Tony Hall response to the Report of the Dame Janet Smith Review
I am proud to lead the BBC and I always want to think and believe the best of the organisation. But today – let us be in no doubt – we are hearing the worst.
And it is a very sobering day.
I want to start with the people who matter most – the victims, or survivors as many prefer to be known. When you read the report, almost all of them are numbers, prefaced by a letter. What we’ve all got to remember, though, is that every one of these is an individual with their own thoughts, their own traumas and their own terrible story they have been dealing with for so long.
So, to all the survivors of Savile and Hall, every one of you – on behalf of the BBC, I would like to say this.
What happened was profoundly wrong. It should never have started. It should certainly have been stopped. Whatever the circumstance and background to it – and clearly these reports explain this in some considerable detail – sexual abuse is sexual abuse. It can never be excused.
Whatever the issues for the BBC, they are as of nothing compared to your pain. A serial rapist and a predatory sexual abuser both hid in plain sight at the BBC for decades. It was a dark chapter in the history of the organisation, but a much darker one for all of you. The BBC failed you when it should have protected you. I am deeply sorry for the hurt caused to each and every one of you.
I also know that it cannot have been easy for you to come forward and confront the past like this. Many of you have done so for the first time. I admire your courage and am grateful for your honesty. Your voice has finally been heard but I also recognise it has been heard far, far too late.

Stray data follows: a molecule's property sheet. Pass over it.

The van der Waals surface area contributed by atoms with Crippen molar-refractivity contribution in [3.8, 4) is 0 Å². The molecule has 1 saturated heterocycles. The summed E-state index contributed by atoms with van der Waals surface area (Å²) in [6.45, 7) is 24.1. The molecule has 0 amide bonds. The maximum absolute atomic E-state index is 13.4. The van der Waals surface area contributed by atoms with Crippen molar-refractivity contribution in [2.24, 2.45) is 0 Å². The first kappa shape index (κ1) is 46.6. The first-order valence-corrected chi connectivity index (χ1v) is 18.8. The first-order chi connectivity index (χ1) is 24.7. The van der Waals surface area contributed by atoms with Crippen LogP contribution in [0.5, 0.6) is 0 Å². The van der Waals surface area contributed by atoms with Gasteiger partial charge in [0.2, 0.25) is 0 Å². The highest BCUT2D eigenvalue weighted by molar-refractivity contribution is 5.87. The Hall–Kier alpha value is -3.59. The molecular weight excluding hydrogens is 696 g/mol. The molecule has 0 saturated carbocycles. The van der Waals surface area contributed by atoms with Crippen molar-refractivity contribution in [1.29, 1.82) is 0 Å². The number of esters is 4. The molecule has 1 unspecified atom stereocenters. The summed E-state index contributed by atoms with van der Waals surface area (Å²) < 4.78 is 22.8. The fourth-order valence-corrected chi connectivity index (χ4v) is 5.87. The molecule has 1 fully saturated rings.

So today we say sorry. We let you down and we know it.
We also say thank you. Your courage in speaking out lights the way for us all.
And now we must do everything possible to make sure that nothing like this ever happens again. We will learn the lessons of this dark period for ourselves and we will help share them with others.
The two reports commissioned by my predecessor have many judgements for us to reflect upon and much advice to offer. They draw conclusions and demand responses.
But the most powerful of their contents – the parts that, once read, cannot be forgotten – are the stories of the survivors themselves.
For everyone who truly wants to understand, this is the place to start. And I would urge every one of you to read those chapters.
It is all there.
The scale and nature of what they did was truly terrible.
The way Savile used his celebrity to promise access to excitement and fun, and then grotesquely exploited it.
The oppressive power of his fame and his physical presence.
The sense that no one would believe a complaint. Even in their own families, survivors felt alone.
The idea that he was known as King Jimmy – there was no escape from him – and, I quote, "no one will believe you."
The idea that it was all alright because “that’s Stuart Hall for you.”
Another who said that, when she heard the report of Savile's death, she blurted out that she was glad he was dead and then told her husband – for the first time – that Savile had raped her.
And there was, if I may, one account that particularly stuck in my mind. One that hit me personally.
One of the survivors was told: “Keep your mouth shut, he’s a VIP.”
This hit me because it made it so very clear that we did that. We, the BBC, did that. Jimmy Savile committed many crimes in many places. But, uniquely, it was the BBC that made him famous. We made him a VIP.
And what this terrible episode teaches us, amongst other things, is that fame is power. A very strong form of power. And, like any form of power, it must be held to account. It must be limited. It must be scrutinised. And it wasn't.
It’s too easy to say that this took place a long time ago in another time and another BBC. But we are not going to say that. The reports identify many failings.
Saying that of course all of this is in the past would be wrong. The BBC is its past as well as its future. We’ve taken pride and drawn strength from all we have been and all we have done. What sort of organisation would we be if we celebrated our history but failed to take responsibility for it?
Before I talk of the action we are going to take – let me add one more thing.
I note that the reports did not conclude that, in a formal sense, the BBC knew about Savile. But I take no satisfaction from that.
It seems to me that the BBC could have known. Just as powerful as the accusation “You knew”, is the legitimate question: “How could you not have known?”